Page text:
Pacific Gas & Electric requested that state energy regulators approve five new energy storage projects totaling 423 MW, the first phase of a larger set of projects set to come on line by Aug. 1, 2023.
PG&E filed to the California Public Utilities Commission for approval of the procurement, the result of a competitive request for offers the utility issued in February. The projects include transmission-connected storage, a solar/storage combination and a geothermal/storage combination.
The RFO flowed from a November 2019 CPUC decision that was meant to address concerns about electricity reliability and required 3,300 MW of new resource-adequacy capacity [D19-11-016]. In the decision, the CPUC declined to mandate a particular megawatt requirement for hybrid generation and storage projects. In the decision, the commission also adopted a controversial recommendation that the State Water Resources Control Board delay the implementation of once-through-cooling regulations, to keep needed gas-fired capacity on line (see CEM No. 1564).
"As we continue to integrate large amounts of intermittent renewable energy, we are now taking advantage of advancements in energy storage technology to ensure that customers continue to receive clean and reliable power from a flexible and dependable electric grid," Fong Wan, PG&E senior vice president of energy policy and procurement, said in a news release.
PG&E was responsible for 716.9 MW for its bundled-customer portion of the procurement. The CPUC decision required that at least 50 percent of load-serving entity resources come on line by Aug. 1, 2021; at least 75 percent by Aug. 1, 2022; and the remainder by Aug. 1, 2023.
PG&E sent out its offer for the resources on Feb. 28, for the purchase of eligible system RA to come on line by Aug. 1, 2021. PG&E received 23 unique offers from 12 counterparties, it said in the CPUC filing [16-02-007].
According to the filing, PG&E applied five criteria to evaluate the offers: net market value in dollars per kW; project viability; credit; safety; and supply chain responsibility. Participants could submit offers for four agreement types: long-term resource adequacy; behind-the-meter resource adequacy; resource-adequacy confirm; and demand response.
When asked what led PG&E to choose storage, spokesman Paul Doherty said the solicitation did not specify any particular technology, and PG&E did receive offers from other resource types. "Ultimately, using a specific evaluation methodology which included both qualitative and quantitative criteria, PG&E chose the offers that best met the RFO objectives and requirements including having a high viability of coming on line by August 1, 2021," he said.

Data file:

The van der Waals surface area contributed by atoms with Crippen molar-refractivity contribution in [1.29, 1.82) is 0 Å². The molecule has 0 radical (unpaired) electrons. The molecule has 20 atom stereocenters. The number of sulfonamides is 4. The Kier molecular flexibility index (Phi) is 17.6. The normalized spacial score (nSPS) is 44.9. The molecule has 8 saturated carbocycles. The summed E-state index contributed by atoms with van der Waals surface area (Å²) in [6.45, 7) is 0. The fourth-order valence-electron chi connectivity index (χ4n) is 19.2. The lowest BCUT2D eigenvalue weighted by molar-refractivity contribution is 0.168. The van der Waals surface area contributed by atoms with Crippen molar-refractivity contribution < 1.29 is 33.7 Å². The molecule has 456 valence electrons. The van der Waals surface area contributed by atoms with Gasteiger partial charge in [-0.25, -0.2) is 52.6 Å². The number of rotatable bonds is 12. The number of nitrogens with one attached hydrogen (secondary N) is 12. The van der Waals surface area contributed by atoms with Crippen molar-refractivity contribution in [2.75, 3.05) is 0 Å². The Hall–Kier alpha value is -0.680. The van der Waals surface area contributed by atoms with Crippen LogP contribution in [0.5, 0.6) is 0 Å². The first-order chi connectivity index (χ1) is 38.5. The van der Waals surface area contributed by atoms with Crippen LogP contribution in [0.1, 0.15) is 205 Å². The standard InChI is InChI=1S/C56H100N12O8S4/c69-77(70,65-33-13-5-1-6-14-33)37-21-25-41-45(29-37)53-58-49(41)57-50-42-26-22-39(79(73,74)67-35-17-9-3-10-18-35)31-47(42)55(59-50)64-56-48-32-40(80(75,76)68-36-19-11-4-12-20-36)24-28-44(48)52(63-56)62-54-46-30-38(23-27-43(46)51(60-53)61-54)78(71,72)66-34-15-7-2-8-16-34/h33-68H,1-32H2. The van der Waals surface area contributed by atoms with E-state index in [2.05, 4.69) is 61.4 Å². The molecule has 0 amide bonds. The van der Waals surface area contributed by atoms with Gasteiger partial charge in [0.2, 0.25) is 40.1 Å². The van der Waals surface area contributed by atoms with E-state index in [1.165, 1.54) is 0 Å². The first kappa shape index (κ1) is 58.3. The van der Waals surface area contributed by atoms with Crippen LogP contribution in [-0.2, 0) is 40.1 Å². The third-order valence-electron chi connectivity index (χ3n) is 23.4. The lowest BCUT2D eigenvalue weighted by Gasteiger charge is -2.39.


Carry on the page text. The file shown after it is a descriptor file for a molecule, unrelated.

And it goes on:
The proposed projects include:
- With Diablo Energy Storage LLC: The Diablo Energy Storage Project, comprised of three separate 15-year agreements totaling 150 MW. The three projects will be stand-alone lithium-ion battery storage projects in Contra Costa County, being added to an existing 50-MW project already in development.
- With Dynegy Marketing and Trade LLC: The Vistra Energy MOSS100 Energy Storage Project, comprised of a 10-year agreement for 100 MW. The project is a transmission-connected, stand‑alone lithium-ion battery storage project in Moss Landing, California, and is an expansion of a 300-MW energy storage project already under development. The project has completed the California Independent System Operator interconnection process and has an executed interconnection agreement, PG&E said. The facility will be owned by Dynegy Marketing and Trade, a subsidiary of Vistra Energy Corp., which merged with Dynegy Inc. in April 2018. The combined entity manages a portfolio of 41 GW of installed capacity across 20 states.
- With Gateway Energy Storage LLC: The Gateway Energy Storage project, comprised of a 15-year agreement for a transmission-connected, 50-MW, four-hour-duration, stand‑alone lithium-ion battery storage project in San Diego. The Gateway project is a wholly owned subsidiary of Bolt Energy LLC, which is a subsidiary and affiliate of LS Power Associates. Bolt was formed on Jan. 30, 2019, with $215 million of equity commitments from its members for the purpose of building, financing and operating a portfolio of four California battery energy storage projects, including the Diablo Energy Storage project. LS Power Group personnel will be responsible for all services required for the project, including engineering services, development support, financial support and other services.
- With NextEra Energy Resources Development LLC: the Blythe Energy Storage 110 project, comprised of a 15-year agreement for 63 MW. The project is a lithium-ion battery energy storage resource to be co-located with an existing 110-MW solar project built in 2016 in Blythe, California, in Riverside County.
- With Coso Battery Storage LLC: The Coso Battery Storage project is comprised of a 15-year agreement for a 60-MW, transmission-connected, stand‑alone lithium-ion battery energy storage resource, and is co-located with an existing geothermal project in Little Lake, California, in Inyo County.
As of this month, PG&E has awarded contracts for procurement of more than 1,000 MW of storage capacity to be installed in its service territory by the end of 2023, the company said.